08/30/2007 12:00AM

Slots yield big first-year purses


ERIE, Pa. - Presque Isle Downs, which opens its inaugural season Saturday, is a testament to the power of slot machines.

Although the track is located in rural northwestern Pennsylvania, near the shores of Lake Erie, its horsemen's purse account already contains $13 million, thanks mostly to the casino's 2,000 slot machines which opened for business Feb. 28. Under Pennsylvania law, that entire amount must be distributed during the 25-day meet, meaning that purses will average approximately $500,000 a day.

Through Aug. 28, patrons have wagered an amazing $987,815,903 at Presque Isle, with the house taking in $92,182,617. Twelve percent of that amount is earmarked for purses. The purse account is distributed 80 percent to purses, 16 percent to breeders awards, and 4 percent to health benefits for jockeys.

Money talks and racing secretary Joe Narcavish received stall applications from more than 200 horsemen, many more than the newly erected barn area - which has 500 regular stalls and 48 in a receiving barn - can accommodate. A mixed bag of trainers are expected for the meet, including Steve Asmussen, Scott Lake, Todd Beattie, Niall O'Callaghan, Ben Perkins, Graham Motion, and Dale Baird. The meet's riders will include Miguel Mena, Deshawn Parker, Corey Lanerie, Eddie Martin Jr., Rod Madrigal, Dana Whitney, Joe Hampshire Jr., Rosemary Homeister Jr., and Terry Houghton.

Just in case anyone need directions to Presque Isle, the track is set hard in the Rust Belt, 100 miles northeast of Cleveland, 125 miles north of Pittsburgh, and 95 miles southwest of Buffalo - the largest population centers in the region. Erie itself has a population of 102,000 according to the 2006 U.S. census, meaning Erie has less than 25 percent of the population of Cleveland, 33 percent that of Pittsburgh, and 40 percent of Buffalo.

Presque Isle is owned by MTR Gaming Corp., the owners of Mountaineer Race Track and Gaming Resort in West Virginia. The meet will run six days a week through Sept. 29 with a first post of 5:30 p.m. Eastern.

A 100-day meet, from May through September, is planned for 2008, when projections call for approximately $300,000 to be given away each race day. These figures are a bit different than the purses at the last racetrack to run in this region, Erie Downs. Before closing in 1987, Erie Downs purses averaged $1,500 per race.

Races will be run over a one-mile track with a synthetic surface built by Michael Dickinson's Tapeta Footings. Presque Isle will be the first track in America to use Tapeta, which Golden Gate Fields is also currently having installed. According to the Tapeta website, the surface is 53 percent sand, 5 percent rubber, and 42 percent secret recipe. Tapeta is Latin for "carpet," and carpet fibers are a big part of the recipe. Dickinson said it took him four years and 52 different formulas to finally perfect Tapeta, which has been installed at his Tapeta Farm for years and which is also in use at the Fair Hill training center in Maryland.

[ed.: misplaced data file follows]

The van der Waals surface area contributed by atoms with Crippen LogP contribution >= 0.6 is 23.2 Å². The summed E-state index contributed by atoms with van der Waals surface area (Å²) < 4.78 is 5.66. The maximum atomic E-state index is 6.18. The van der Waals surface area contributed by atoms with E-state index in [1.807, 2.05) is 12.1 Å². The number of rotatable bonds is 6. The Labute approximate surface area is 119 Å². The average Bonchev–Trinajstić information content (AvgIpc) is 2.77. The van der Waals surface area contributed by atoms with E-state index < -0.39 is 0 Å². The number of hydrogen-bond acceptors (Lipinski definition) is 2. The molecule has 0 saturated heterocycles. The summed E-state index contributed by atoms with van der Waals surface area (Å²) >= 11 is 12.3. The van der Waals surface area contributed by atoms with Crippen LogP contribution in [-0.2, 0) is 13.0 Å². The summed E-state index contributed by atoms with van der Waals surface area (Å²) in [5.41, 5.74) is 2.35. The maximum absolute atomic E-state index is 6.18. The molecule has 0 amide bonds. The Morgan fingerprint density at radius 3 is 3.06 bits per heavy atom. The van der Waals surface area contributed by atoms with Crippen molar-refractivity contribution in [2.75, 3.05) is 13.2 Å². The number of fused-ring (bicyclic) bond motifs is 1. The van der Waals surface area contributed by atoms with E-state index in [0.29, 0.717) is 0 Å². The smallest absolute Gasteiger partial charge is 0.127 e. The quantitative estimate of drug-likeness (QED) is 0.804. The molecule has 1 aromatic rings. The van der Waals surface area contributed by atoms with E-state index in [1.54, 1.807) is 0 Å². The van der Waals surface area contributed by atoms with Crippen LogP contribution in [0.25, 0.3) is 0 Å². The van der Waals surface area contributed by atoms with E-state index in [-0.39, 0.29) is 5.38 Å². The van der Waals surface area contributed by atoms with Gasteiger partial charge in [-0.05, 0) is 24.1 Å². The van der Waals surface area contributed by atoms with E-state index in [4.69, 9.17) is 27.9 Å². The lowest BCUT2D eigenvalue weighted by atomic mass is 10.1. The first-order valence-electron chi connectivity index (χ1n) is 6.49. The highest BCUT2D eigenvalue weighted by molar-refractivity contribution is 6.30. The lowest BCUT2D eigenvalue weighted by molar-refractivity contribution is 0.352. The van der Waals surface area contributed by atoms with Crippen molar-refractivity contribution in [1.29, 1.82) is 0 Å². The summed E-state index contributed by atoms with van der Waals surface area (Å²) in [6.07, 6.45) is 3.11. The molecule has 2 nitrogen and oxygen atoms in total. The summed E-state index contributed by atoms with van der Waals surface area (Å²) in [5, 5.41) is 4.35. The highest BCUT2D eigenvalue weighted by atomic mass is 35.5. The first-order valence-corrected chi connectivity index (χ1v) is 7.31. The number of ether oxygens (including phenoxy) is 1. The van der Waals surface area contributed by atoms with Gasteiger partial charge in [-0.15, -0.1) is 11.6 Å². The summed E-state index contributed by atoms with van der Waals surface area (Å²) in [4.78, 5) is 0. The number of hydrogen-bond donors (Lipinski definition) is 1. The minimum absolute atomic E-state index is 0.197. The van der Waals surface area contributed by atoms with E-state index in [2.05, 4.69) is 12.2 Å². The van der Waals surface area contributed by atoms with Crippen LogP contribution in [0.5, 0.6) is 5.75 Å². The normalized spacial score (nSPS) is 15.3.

"I thought it would take three months, but it ended up taking four years," Dickinson said of the process.

Dickinson said he is confident Tapeta will stand up well to fluctuating temperatures because it was designed in America, where the climate varies greatly by season.

Dickinson plans on running three or four horses at Presque Isle this year, giving an all new meaning to a horse taking his racetrack with him.

Trainer Wayne McDonnell was one of the first trainers in the barn area when it opened Aug. 11, and has 12 horses on the grounds.

"I have worked them three times over the surface now," he said. "I was expecting it to be nice, but it is 10 times better than what I thought."

A total of 13 stakes worth $1.7 million are scheduled for the meet, with the $400,000 Presque Isle Downs Master, for fillies and mares at six furlongs, on Sept 15 the richest. Presque Isle management is hoping the race will serve as a prep for the new $1 million Breeders' Cup Filly and Mare Sprint at Monmouth Park. Two other stakes will be contested that evening, the $175,000 Presque Isle Mile and the $175,000 Karl Boyes Memorial. Six stakes for Pennsylvania-breds will be run Sept. 21.

"Everything so far has been positive feedback about the track and barn area," director of racing Debbie Howells said. "We are looking forward to getting the meet under way."

The opening-day feature is the $100,000 Inaugural for 3-year-old fillies at six furlongs. Tres Dream, trained by Asmussen, will try to duplicate her last race when she won the $50,000 Ponca City at Remington Park by 5 1/4 lengths. Prior to that, she won an allowance race at Churchill Downs. Her come-from-behind running style should work well for her jockey, Lanerie, as there is plenty of early speed in the race.

Dicey Girl won her first two starts, both at Delaware Park, and then finished third in the restricted Weekend Delight at Saratoga last time out. She will be ridden by Mario Pino for the first time. The lone Pennsylvania-bred in the field is Cantrel, trained by Lake. She has won 4 of 6 starts this year, all at Philadelphia Park. David Cohen will retain the mount.

First-year purse adjustments

The purses in this year's condition book are listed at next year's $300,000-a-day level, not this year's $500,000. In a plan jointly conceived by MTR Gaming Group and the Pennsylvania Horsemen's Benevolent and Protective Association, this year's payouts will be 75 percent higher than the figure in the condition book. First place will get 75 percent of the listed purse; second place, 45 percent; third place, 20 percent; fourth place, 15 percent; fifth, 10 percent; sixth, 5 percent; seventh, 3 percent; and eighth, 2 percent. So although the lowest listed purse in the condition book is $14,000, the race will actually be worth $24,500.